in addition to severe hypotonia, dystonic motor Novara et al.
activity, absent head control and poor visual track- (patient 2) mechanisms. (Table S1, Supporting ing. At the age of 5 months, psychomotor delay information). Parental origin was not investigated and myoclonus were observed. EEG showed slow in patient 1. In patient 2, the chromosomal imbal- background activity with theta waves degraded ance originated at the paternal meiosis. Three out over the central regions of the two hemispheres of four microsatellites analyzed in the deleted and degraded diffuse discharges, sometimes with region showed the presence of the maternal allele episodes of rhythmic sharp wave activity, asso- only (data not shown).
ciated with revulsion of eyes and myoclonus ofthe limbs (Fig. 1c). Clinical evaluation showed occipital plagiocephaly, hypertelorism, flattenednasal bridge, small and hooked nose, ogival Recently, MEF2C haploinsufficiency has been palate, and low-set and dysmorphic ears (Fig. 1b).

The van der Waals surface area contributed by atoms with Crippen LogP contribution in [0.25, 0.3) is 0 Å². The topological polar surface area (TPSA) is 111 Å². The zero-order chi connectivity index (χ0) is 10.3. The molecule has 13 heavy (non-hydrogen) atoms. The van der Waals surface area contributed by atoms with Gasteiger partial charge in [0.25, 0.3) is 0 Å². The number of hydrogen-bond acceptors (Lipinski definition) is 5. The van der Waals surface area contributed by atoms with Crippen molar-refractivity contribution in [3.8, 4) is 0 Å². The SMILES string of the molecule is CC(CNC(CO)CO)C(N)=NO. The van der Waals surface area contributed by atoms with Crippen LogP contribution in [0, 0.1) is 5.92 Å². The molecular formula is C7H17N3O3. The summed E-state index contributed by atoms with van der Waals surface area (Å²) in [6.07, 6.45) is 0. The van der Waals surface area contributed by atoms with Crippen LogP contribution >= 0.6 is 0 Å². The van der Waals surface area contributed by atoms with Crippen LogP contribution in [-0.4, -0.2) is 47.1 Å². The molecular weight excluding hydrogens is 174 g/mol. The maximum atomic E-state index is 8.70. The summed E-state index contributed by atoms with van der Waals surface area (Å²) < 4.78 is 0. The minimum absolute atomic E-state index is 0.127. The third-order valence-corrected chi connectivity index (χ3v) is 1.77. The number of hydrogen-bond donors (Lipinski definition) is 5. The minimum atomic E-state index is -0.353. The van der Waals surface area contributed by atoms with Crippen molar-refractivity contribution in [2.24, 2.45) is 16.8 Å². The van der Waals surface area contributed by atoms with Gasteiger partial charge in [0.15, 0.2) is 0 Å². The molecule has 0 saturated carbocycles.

described in five patients presenting a severe and Marked myopia with alternating esotropia was also syndromic form of MR and carrying a submicro- observed. Several MRI scans of the brain were scopic deletion on chromosome 5q14.3 of variable performed at 5, 8 and 19 months of age, respec- size ranging from 216 kb to 8.8 Mb (1). Moreover, tively; they showed moderate dilatation of lateral the same authors detected a nonsense mutation ventricles and hypoplasia of the corpus callosum in MEF2C in an additional patient exhibiting a with abnormal aspect of the splenius (Fig. 1d,e).